by Tim Blomquist
Two hours north of the Tappan Zee Bridge, crews are putting together the huge steel beams that will help form the New NY Bridge. Over the next two years, plants in Pennsylvania, North Carolina, and Virginia will ship over 100,000 tons of steel to the Tappan Zee Constructors site at the Port of Coeymans Marine Terminal 115 miles north of Nyack. The finished product will be shipped down the river to the New NY Bridge construction site. The first girder arrived on June 11.
Every aspect of the new bridge is huge and the welded plate girders are no exception. They vary in length from 60 to 120 feet weighing as much as 105 tons. If this steel work were laid end to end, it would stretch from Nyack past the Statue of Liberty. Each piece of steelwork will be fastened by large eight-inch high strength bolts, each of which is one inch in diameter.
The girders, painted blue for “top visual quality,” are put together in the assembly yard, placed on a barge, and shipped down stream to the TZB site construction site.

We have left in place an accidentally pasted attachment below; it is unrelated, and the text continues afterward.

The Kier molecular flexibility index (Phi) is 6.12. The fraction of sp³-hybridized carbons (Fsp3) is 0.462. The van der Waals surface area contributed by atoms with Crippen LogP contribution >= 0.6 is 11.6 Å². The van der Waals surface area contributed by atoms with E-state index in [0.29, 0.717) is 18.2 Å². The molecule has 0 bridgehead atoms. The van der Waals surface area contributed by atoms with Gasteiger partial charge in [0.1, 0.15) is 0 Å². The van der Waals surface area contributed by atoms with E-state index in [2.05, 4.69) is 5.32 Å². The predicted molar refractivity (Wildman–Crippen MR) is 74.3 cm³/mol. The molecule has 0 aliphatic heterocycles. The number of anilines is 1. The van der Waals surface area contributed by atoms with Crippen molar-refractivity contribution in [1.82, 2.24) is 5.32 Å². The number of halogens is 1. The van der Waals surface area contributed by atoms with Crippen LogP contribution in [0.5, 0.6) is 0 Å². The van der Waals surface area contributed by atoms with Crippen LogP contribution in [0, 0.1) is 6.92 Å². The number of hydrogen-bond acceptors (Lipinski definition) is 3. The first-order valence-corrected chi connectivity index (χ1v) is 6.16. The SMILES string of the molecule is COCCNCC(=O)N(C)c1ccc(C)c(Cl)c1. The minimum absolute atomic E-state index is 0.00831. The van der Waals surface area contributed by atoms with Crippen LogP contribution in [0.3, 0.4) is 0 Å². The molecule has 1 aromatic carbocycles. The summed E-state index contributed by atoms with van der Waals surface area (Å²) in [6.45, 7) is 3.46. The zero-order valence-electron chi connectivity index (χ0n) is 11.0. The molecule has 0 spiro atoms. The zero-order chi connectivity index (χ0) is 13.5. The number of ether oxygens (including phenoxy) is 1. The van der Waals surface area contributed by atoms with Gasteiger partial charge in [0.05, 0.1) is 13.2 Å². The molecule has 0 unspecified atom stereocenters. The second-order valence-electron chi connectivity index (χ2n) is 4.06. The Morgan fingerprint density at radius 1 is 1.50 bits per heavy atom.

Tappan Zee Constructors project engineer Mike Hartranft says the curvature of the road deck will accommodate the bridge turnoff on the Rockland side and accommodate the built-in maintenance catwalks.
The lode bearing girders will play a key role connecting the bridge piers which will support the road decks and the traffic. “We’re functionally making many ‘small bridges’ that will go down to the bridge site, creating all of the approach structures for the new Tappan Zee Bridge,” said Hartranft. Crews will install smaller sections starting from both sides of the river working towards the middle of the river where larger pieces will be placed.
The New NY Bridge is not the first bridge project for the Port of Coeymans facility. “We’ve done work previously on the Willis Avenue Bridge and the 145th Street Bridge in Manhattan and the Bronx,” said Carver Laraway, port owner and president. “But the New NY Bridge is the ‘Mack Daddy’ of them all.”
Workers get a real sense of satisfaction when they see the finished product assembled and ready to ship down the river. “It really is a rewarding experience to come to work every day and see what we’ve been working on so diligently come alive,” said Hartranft.
The new north span of the $3.9 billion dollar Tappan Zee Bridge is on schedule to open in 2016. The traffic on the current bridge will be shifted to the new span, allowing crews to tear down the current TZB to make way for a second span. The project is expected to be completed in 2018.
Tim Blomquist is an English major at SUNY Geneseo.
Video/Photo Credit: Tappan Zee Constructors via NewNYBridge.com